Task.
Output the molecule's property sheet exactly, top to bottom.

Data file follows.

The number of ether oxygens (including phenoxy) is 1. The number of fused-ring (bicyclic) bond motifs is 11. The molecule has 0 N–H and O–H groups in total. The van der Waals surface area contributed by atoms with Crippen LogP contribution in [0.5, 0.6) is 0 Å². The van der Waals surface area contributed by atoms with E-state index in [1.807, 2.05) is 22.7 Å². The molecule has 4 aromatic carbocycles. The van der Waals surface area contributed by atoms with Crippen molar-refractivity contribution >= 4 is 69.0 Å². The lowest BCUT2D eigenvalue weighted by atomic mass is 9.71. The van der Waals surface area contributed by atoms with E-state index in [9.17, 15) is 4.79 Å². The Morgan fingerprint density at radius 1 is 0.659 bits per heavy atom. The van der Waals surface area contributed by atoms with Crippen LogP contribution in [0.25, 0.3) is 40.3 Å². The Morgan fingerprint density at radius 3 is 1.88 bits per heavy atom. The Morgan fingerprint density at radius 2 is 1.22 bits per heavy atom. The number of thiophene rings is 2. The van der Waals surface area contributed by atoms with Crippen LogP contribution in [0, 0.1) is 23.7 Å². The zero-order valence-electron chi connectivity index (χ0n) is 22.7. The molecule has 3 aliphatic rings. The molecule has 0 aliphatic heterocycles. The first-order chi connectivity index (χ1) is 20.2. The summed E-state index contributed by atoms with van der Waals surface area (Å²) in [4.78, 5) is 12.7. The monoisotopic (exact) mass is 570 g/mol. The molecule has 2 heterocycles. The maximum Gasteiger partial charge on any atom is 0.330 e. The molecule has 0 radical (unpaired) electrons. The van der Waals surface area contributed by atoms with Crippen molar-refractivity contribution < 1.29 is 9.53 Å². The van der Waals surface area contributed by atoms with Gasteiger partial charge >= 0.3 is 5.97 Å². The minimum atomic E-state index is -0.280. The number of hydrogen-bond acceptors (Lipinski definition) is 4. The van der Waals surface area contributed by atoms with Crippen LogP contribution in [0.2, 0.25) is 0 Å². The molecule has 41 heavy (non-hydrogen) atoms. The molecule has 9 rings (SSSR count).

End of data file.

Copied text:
The number of ether oxygens (including phenoxy) is 1. The number of fused-ring (bicyclic) bond motifs is 11. The molecule has 0 N–H and O–H groups in total. The van der Waals surface area contributed by atoms with Crippen LogP contribution in [0.5, 0.6) is 0 Å². The van der Waals surface area contributed by atoms with E-state index in [1.807, 2.05) is 22.7 Å². The molecule has 4 aromatic carbocycles. The van der Waals surface area contributed by atoms with Crippen molar-refractivity contribution >= 4 is 69.0 Å². The lowest BCUT2D eigenvalue weighted by atomic mass is 9.71. The van der Waals surface area contributed by atoms with E-state index in [9.17, 15) is 4.79 Å². The Morgan fingerprint density at radius 1 is 0.659 bits per heavy atom. The van der Waals surface area contributed by atoms with Crippen LogP contribution in [0.25, 0.3) is 40.3 Å². The Morgan fingerprint density at radius 3 is 1.88 bits per heavy atom. The Morgan fingerprint density at radius 2 is 1.22 bits per heavy atom. The number of thiophene rings is 2. The van der Waals surface area contributed by atoms with Crippen LogP contribution in [0, 0.1) is 23.7 Å². The zero-order valence-electron chi connectivity index (χ0n) is 22.7. The molecule has 3 aliphatic rings. The molecule has 0 aliphatic heterocycles. The first-order chi connectivity index (χ1) is 20.2. The summed E-state index contributed by atoms with van der Waals surface area (Å²) in [4.78, 5) is 12.7. The monoisotopic (exact) mass is 570 g/mol. The molecule has 2 heterocycles. The maximum Gasteiger partial charge on any atom is 0.330 e. The molecule has 0 radical (unpaired) electrons. The van der Waals surface area contributed by atoms with Crippen molar-refractivity contribution < 1.29 is 9.53 Å². The van der Waals surface area contributed by atoms with Gasteiger partial charge >= 0.3 is 5.97 Å². The minimum atomic E-state index is -0.280. The number of hydrogen-bond acceptors (Lipinski definition) is 4. The van der Waals surface area contributed by atoms with Crippen LogP contribution in [0.2, 0.25) is 0 Å². The molecule has 41 heavy (non-hydrogen) atoms. The molecule has 9 rings (SSSR count).